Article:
“I can tell you this: The motions aren’t going anywhere. Those are going to stay.”
It was a mere glimpse into what had been brewing all offseason via video conference calls and brainstorming sessions with LaFleur, Rodgers, offensive coordinator Nathaniel Hackett and quarterbacks coach Luke Getsy, with the rest of the offensive staff chipping in ideas as well.
‘It almost becomes addicting’
While COVID-19 robbed the Packers of all of their on-field offseason work, those virtual sessions proved integral to changing Rodgers’ mind about pre-snap motion.
“Originally, that was something Aaron was not used to, and we tried to show him the different advantages it can give you from confusing the defense to all kinds of advantageous looks it can give you,” Hackett said. “I mean, the shifts, the motions, all those things just cause so many things the defense has to get used to. And I think when you have a group of guys in their second year, getting more comfortable with how it works, I think that the guys have done such a great job understanding how to adjust to those and being able to take advantage of it.
“It’s just something that, when you can gain that advantage, you want to try to utilize more and more. And it almost becomes addicting from our standpoint.”
Against the Buccaneers, it will be interesting to see how the absence of versatile running back/receiver/returner Tyler Ervin, who won’t play because of a wrist injury, will affect how much motion the Packers use. Ervin has often been the one going in motion, especially those fly motions that have worked so well. Green Bay is already without wide receiver Allen Lazard, who was used in motion frequently until a core muscle injury he suffered in New Orleans landed him on injured reserve.
But even without Lazard and Ervin, it’s safe to assume the Packers will utilize motion in this game and going forward.
“I think we’ve seen more teams across the league do it. For us, it is a part of our offense,” Rodgers said. “Every play has the possibility, I think, of having motion in it. There isn’t any motion that’s just a motion. Everything has a purpose. It’s a lot of learning every week, though, for sure, for all of us.”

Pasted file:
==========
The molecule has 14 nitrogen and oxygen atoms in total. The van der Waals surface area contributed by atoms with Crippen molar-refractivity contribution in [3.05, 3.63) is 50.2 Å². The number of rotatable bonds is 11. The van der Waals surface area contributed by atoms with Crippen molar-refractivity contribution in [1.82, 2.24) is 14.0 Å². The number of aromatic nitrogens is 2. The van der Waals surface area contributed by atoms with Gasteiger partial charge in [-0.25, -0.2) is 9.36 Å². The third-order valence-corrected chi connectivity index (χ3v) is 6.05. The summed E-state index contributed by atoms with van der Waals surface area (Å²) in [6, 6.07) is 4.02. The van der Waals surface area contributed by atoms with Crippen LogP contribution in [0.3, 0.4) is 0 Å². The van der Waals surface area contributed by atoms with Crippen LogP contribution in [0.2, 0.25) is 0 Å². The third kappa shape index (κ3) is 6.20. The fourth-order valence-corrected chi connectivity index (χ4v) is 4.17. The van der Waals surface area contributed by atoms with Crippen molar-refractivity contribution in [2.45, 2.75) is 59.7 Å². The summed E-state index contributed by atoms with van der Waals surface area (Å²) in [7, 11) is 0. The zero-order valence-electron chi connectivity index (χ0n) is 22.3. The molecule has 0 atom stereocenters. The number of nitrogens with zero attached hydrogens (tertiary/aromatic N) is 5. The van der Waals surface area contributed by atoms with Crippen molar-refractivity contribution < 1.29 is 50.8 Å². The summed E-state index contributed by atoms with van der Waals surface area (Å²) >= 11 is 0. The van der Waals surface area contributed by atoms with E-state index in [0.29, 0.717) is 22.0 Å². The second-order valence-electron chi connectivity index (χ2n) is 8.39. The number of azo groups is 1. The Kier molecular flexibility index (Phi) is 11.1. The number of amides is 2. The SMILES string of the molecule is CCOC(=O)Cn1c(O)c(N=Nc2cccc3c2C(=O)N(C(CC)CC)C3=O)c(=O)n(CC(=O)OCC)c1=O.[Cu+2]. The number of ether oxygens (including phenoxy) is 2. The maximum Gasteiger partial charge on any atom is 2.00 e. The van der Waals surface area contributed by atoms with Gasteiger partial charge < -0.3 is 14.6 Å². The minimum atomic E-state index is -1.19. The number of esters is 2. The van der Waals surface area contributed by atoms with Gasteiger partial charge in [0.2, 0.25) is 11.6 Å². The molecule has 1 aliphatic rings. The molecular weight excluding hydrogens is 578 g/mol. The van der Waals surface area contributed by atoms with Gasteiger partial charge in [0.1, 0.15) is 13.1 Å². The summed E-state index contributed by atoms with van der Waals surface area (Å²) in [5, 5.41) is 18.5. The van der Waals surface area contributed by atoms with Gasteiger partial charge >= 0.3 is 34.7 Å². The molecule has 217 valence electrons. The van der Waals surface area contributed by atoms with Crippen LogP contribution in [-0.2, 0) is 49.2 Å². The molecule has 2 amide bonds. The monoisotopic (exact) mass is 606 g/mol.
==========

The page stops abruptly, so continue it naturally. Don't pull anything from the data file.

And why is it worth it? To Rodgers, seeing the impact motion had on defenses going up against Kyle Shanahan’s offense in San Francisco and Sean McVay’s Los Angeles Rams offense was convincing.
“It’s a stressor. It’s a stressor on gap assignment, it’s a stressor on pre-snap eye discipline,” Rodgers said. “That’s what this offense has done. We saw it when Kyle’s running it in Atlanta and Sean in L.A.”
‘It can cause problems’
Indeed, from a defensive perspective, pre-snap motion often causes confusion or, at the very least, a tipping of the coordinator’s hand on what’s been called.
“There’s a reason why so many teams use it, and some are using it a ton,” Packers defensive coordinator Mike Pettine explained. “It can cause problems, and a lot of it depends on your defensive system. If you are a defense that bases what you’re in on final formation, whatever they end up being in at the end … that can cause issues. So you’ve got to make sure if you’re playing a team that does a lot of shifting and motioning that you limit those calls that have a lot of moving parts.
“We all see players that, when they sit in the meeting room and they see it, you give them a call and say, ‘Hey, how would you play this?’ or ‘What’s your role here?’ or ‘What would the check be?’ and they can figure it out pretty quick. But then all the sudden you get them out on the field, and it’s the heat of battle, and all the sudden it’s late motion and it’s not like in the meeting rooms.
“We always tell those guys, ‘Don’t be first-team all-air conditioning. Make sure you can process it out on the field as well.’ And motion is a real big test to that. So that’s something that’s become — especially the fly motion — a real trend in the league lately. It’s forced defenses to take a deep dive into it and make sure that we have a good understanding of it and not get fooled by it. It’s a test of your eye discipline, making sure you’re focused on what you’re supposed to be focused on.”